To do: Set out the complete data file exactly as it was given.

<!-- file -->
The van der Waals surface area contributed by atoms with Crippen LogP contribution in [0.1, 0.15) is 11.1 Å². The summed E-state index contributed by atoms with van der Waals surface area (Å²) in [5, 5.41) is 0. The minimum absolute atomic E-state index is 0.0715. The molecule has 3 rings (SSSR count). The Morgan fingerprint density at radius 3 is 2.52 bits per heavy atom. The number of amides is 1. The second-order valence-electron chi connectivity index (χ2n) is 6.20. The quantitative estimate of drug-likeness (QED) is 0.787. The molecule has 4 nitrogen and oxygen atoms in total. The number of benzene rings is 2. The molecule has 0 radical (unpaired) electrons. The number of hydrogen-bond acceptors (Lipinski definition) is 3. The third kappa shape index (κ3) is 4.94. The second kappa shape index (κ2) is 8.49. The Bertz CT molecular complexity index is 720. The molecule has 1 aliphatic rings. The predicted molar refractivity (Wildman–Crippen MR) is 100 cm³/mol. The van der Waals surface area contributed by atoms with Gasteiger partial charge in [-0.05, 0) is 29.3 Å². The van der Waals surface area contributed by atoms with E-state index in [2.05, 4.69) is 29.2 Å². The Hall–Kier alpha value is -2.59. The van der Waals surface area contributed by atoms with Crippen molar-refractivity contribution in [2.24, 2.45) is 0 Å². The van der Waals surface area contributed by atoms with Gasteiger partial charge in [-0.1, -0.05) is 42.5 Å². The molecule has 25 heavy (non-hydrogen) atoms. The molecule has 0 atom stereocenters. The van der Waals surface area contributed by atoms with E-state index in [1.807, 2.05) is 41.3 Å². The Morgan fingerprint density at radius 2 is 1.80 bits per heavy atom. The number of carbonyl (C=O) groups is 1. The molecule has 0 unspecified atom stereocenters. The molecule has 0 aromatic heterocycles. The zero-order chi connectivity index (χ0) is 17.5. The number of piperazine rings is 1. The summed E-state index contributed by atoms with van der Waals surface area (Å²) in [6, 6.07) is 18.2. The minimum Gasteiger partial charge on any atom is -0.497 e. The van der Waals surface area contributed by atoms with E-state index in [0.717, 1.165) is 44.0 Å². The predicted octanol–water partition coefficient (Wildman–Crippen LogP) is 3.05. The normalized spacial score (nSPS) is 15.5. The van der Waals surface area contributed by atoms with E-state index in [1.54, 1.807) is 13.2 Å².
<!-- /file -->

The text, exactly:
The van der Waals surface area contributed by atoms with Crippen LogP contribution in [0.1, 0.15) is 11.1 Å². The summed E-state index contributed by atoms with van der Waals surface area (Å²) in [5, 5.41) is 0. The minimum absolute atomic E-state index is 0.0715. The molecule has 3 rings (SSSR count). The Morgan fingerprint density at radius 3 is 2.52 bits per heavy atom. The number of amides is 1. The second-order valence-electron chi connectivity index (χ2n) is 6.20. The quantitative estimate of drug-likeness (QED) is 0.787. The molecule has 4 nitrogen and oxygen atoms in total. The number of benzene rings is 2. The molecule has 0 radical (unpaired) electrons. The number of hydrogen-bond acceptors (Lipinski definition) is 3. The third kappa shape index (κ3) is 4.94. The second kappa shape index (κ2) is 8.49. The Bertz CT molecular complexity index is 720. The molecule has 1 aliphatic rings. The predicted molar refractivity (Wildman–Crippen MR) is 100 cm³/mol. The van der Waals surface area contributed by atoms with Gasteiger partial charge in [-0.05, 0) is 29.3 Å². The van der Waals surface area contributed by atoms with E-state index in [2.05, 4.69) is 29.2 Å². The Hall–Kier alpha value is -2.59. The van der Waals surface area contributed by atoms with Crippen molar-refractivity contribution in [2.24, 2.45) is 0 Å². The van der Waals surface area contributed by atoms with Gasteiger partial charge in [-0.1, -0.05) is 42.5 Å². The molecule has 25 heavy (non-hydrogen) atoms. The molecule has 0 atom stereocenters. The van der Waals surface area contributed by atoms with E-state index in [1.807, 2.05) is 41.3 Å². The Morgan fingerprint density at radius 2 is 1.80 bits per heavy atom. The number of carbonyl (C=O) groups is 1. The molecule has 0 unspecified atom stereocenters. The molecule has 0 aromatic heterocycles. The zero-order chi connectivity index (χ0) is 17.5. The number of piperazine rings is 1. The summed E-state index contributed by atoms with van der Waals surface area (Å²) in [6, 6.07) is 18.2. The minimum Gasteiger partial charge on any atom is -0.497 e. The van der Waals surface area contributed by atoms with E-state index in [0.717, 1.165) is 44.0 Å². The predicted octanol–water partition coefficient (Wildman–Crippen LogP) is 3.05. The normalized spacial score (nSPS) is 15.5. The van der Waals surface area contributed by atoms with E-state index in [1.54, 1.807) is 13.2 Å².